A LEADING publican and county councillor has claimed that flagrant breaches of Covid-19 regulations are happening in pubs across Donegal.
Martin Harley, a Fine Gael Councillor and the treasurer of the Donegal branch of the Vintners Federation of Ireland, was speaking after a meeting of local vintners and Oireachtas members in Letterkenny on Tuesday afternoon.
Harley referenced video footage that emerged from the Berlin D2 bar in Dublin at the weekend, shown a barman dancing on a table and pouring drink into the mouths of customers.
Former Health Minister Simon Harris said the footage served as ‘a right kick in the gut’ to those who had sacrificed since the Covid-19 lockdown.
“There are Berlins D2s happening all over Donegal,” Harley told Donegal Daily.
“This is a reality. Publicans are trying to keep communities safe and there are all sorts of stories coming back from different places.
“People can talk away about what happened in Dublin on Saturday night, but it’s happening throughout our own county. There is no point saying any different. You can sense the anger from members about this.
“There is frustration and anger out there among our members.
“Publicans want some kind of clarity and there is a big issue about these so-called ‘wet pubs’.
“The licence for a pub doing food is the same kind of licence as the pub not doing food. There is no such thing as a ‘wet’ pub or a ‘dry’ pub. This is an angry point from vintners. When the licences were given out, they were just pub licenses. They are public houses, public bars and they all have the same licence.”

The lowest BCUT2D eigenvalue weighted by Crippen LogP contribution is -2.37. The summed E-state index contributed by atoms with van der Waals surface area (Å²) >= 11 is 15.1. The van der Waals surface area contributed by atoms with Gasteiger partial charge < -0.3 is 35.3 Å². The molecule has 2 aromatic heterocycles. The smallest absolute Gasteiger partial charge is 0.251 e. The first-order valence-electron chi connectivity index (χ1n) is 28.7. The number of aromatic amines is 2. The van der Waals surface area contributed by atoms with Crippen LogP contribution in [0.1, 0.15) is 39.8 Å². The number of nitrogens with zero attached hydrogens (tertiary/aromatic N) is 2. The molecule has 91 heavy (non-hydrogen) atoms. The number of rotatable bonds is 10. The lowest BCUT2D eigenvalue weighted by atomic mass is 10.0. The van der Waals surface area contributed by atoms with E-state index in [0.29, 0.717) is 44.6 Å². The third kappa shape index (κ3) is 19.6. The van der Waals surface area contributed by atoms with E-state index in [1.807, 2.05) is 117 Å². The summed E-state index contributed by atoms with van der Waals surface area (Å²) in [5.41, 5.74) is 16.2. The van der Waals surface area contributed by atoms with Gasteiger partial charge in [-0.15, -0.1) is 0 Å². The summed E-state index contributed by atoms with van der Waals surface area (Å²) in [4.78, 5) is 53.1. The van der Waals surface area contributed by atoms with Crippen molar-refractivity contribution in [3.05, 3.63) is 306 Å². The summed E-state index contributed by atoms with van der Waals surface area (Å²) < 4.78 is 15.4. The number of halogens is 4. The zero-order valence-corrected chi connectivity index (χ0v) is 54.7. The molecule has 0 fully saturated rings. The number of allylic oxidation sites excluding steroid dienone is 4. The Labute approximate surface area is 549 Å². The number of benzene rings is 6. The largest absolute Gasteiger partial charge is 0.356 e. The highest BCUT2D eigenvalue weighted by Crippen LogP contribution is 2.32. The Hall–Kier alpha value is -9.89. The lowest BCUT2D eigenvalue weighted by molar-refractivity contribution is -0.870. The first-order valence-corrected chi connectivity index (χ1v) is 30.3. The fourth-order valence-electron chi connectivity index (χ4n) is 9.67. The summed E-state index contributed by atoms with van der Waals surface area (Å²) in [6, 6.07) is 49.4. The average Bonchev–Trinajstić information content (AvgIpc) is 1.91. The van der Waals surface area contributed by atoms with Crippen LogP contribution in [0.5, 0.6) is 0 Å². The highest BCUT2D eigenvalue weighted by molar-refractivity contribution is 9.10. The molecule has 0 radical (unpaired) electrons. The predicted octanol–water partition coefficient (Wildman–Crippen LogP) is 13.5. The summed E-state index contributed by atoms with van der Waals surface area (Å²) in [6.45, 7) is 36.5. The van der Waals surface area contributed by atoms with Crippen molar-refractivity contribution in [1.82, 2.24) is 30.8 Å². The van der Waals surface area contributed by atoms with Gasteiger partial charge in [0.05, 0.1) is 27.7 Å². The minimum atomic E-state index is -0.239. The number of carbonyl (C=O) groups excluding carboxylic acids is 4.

Local vintners met with TDs Joe McHugh, Thomas Pringle and Padraig Mac Lochlainn as well as Senator Eileen Flynn. Harley praised the work of Alice Lynch and Martina Barrett for their endeavours in arranging the meeting.
The vintners have called for the government to come to the assistance of publicans whose doors have been shut for over five months now.
Harley said: “The Government needs to come up with a rescue package for the publicans. On September 15, we’ll have been closed for six months.
“We have been told August 31 for opening, but no-one in that room felt that that will happen. It’s just not going to happen, there isn’t a chance we’ll get August 31.
“In fairness to all the publicans there, they said schools have to open first. If pubs opened first and then schools didn’t open, pubs would be blamed.
“There is a fear there among members. The Government has to look at a rescue package for publicans. Even say to them, there is no point opening until February or March and hopefully by that stage we will either have a vaccine or it will be safer to come out and open again.
“The re-start grants were a big positive; we have to recognise that and the Covid-19 payments. A lot of members, though, are over 66 and are still running pubs. They weren’t entitled to anything and that was also a big bone of contention.”
Harley outlined the financial plight experienced by some members. One publican, whose premises is an old building, has had to keep the heating on over the closed period while another’s ESB bill is nearing €5,000. Other overheads like public liability insurance and professional fees have added to the angst of the publicans.
Harley said: “You could be looking at a couple of thousand euro worth of stock in a smaller bar. The bars closed two days before St Patrick’s Day when there would have been a lot of excess stock because of the busy period.
“Take Ballybofey as an example: We should have had the Donegal-Tyrone match on the Saturday, a Finn Harps match on the Monday and then St Patrick’s Day, with a parade, on the Tuesday.
“Clonmany have a festival that keeps the town going for six months, Bundoran have lost the Sea Sessions and Ballyshannon lost the Rory Gallagher festival, Ballybofey missed a Championship game and all the seaside and tourists places missed their busiest times.”Tags: